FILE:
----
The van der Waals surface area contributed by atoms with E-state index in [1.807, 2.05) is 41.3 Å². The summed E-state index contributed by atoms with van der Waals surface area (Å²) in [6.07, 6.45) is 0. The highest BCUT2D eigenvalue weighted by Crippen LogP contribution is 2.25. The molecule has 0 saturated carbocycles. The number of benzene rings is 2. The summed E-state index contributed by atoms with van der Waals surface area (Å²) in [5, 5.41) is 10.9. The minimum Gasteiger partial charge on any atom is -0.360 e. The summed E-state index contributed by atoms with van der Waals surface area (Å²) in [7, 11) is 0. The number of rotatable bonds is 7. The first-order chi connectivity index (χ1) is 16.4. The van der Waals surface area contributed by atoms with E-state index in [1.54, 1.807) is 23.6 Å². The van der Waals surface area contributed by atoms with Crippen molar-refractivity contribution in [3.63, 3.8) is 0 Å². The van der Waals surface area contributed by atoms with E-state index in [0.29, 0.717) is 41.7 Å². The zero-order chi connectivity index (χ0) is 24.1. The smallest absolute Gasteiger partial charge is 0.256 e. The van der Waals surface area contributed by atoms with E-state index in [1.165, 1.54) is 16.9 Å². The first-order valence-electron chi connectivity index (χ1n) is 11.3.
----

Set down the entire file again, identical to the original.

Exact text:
The van der Waals surface area contributed by atoms with E-state index in [1.807, 2.05) is 41.3 Å². The summed E-state index contributed by atoms with van der Waals surface area (Å²) in [6.07, 6.45) is 0. The highest BCUT2D eigenvalue weighted by Crippen LogP contribution is 2.25. The molecule has 0 saturated carbocycles. The number of benzene rings is 2. The summed E-state index contributed by atoms with van der Waals surface area (Å²) in [5, 5.41) is 10.9. The minimum Gasteiger partial charge on any atom is -0.360 e. The summed E-state index contributed by atoms with van der Waals surface area (Å²) in [7, 11) is 0. The number of rotatable bonds is 7. The first-order chi connectivity index (χ1) is 16.4. The van der Waals surface area contributed by atoms with E-state index in [1.54, 1.807) is 23.6 Å². The van der Waals surface area contributed by atoms with Crippen molar-refractivity contribution in [3.63, 3.8) is 0 Å². The van der Waals surface area contributed by atoms with E-state index in [0.29, 0.717) is 41.7 Å². The zero-order chi connectivity index (χ0) is 24.1. The smallest absolute Gasteiger partial charge is 0.256 e. The van der Waals surface area contributed by atoms with E-state index in [1.165, 1.54) is 16.9 Å². The first-order valence-electron chi connectivity index (χ1n) is 11.3.